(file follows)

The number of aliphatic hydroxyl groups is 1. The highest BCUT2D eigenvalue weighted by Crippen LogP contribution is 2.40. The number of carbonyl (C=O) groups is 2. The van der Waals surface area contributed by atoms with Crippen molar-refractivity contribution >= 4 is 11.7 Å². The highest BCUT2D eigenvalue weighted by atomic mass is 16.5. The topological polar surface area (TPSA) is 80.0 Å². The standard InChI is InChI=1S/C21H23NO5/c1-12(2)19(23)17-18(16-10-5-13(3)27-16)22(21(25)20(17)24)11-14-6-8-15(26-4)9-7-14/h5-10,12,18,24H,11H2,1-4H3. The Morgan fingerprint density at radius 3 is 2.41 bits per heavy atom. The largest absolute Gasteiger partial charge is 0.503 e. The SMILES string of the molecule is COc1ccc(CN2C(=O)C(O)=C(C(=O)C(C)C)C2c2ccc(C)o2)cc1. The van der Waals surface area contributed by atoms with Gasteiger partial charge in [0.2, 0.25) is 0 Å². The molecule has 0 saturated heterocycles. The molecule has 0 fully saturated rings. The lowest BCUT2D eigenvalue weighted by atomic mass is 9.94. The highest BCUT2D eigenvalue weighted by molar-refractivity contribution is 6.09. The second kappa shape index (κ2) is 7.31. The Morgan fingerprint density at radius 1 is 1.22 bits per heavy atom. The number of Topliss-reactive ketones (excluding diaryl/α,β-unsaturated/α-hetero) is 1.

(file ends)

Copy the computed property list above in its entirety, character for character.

The number of aliphatic hydroxyl groups is 1. The highest BCUT2D eigenvalue weighted by Crippen LogP contribution is 2.40. The number of carbonyl (C=O) groups is 2. The van der Waals surface area contributed by atoms with Crippen molar-refractivity contribution >= 4 is 11.7 Å². The highest BCUT2D eigenvalue weighted by atomic mass is 16.5. The topological polar surface area (TPSA) is 80.0 Å². The standard InChI is InChI=1S/C21H23NO5/c1-12(2)19(23)17-18(16-10-5-13(3)27-16)22(21(25)20(17)24)11-14-6-8-15(26-4)9-7-14/h5-10,12,18,24H,11H2,1-4H3. The Morgan fingerprint density at radius 3 is 2.41 bits per heavy atom. The largest absolute Gasteiger partial charge is 0.503 e. The SMILES string of the molecule is COc1ccc(CN2C(=O)C(O)=C(C(=O)C(C)C)C2c2ccc(C)o2)cc1. The van der Waals surface area contributed by atoms with Gasteiger partial charge in [0.2, 0.25) is 0 Å². The molecule has 0 saturated heterocycles. The molecule has 0 fully saturated rings. The lowest BCUT2D eigenvalue weighted by atomic mass is 9.94. The highest BCUT2D eigenvalue weighted by molar-refractivity contribution is 6.09. The second kappa shape index (κ2) is 7.31. The Morgan fingerprint density at radius 1 is 1.22 bits per heavy atom. The number of Topliss-reactive ketones (excluding diaryl/α,β-unsaturated/α-hetero) is 1.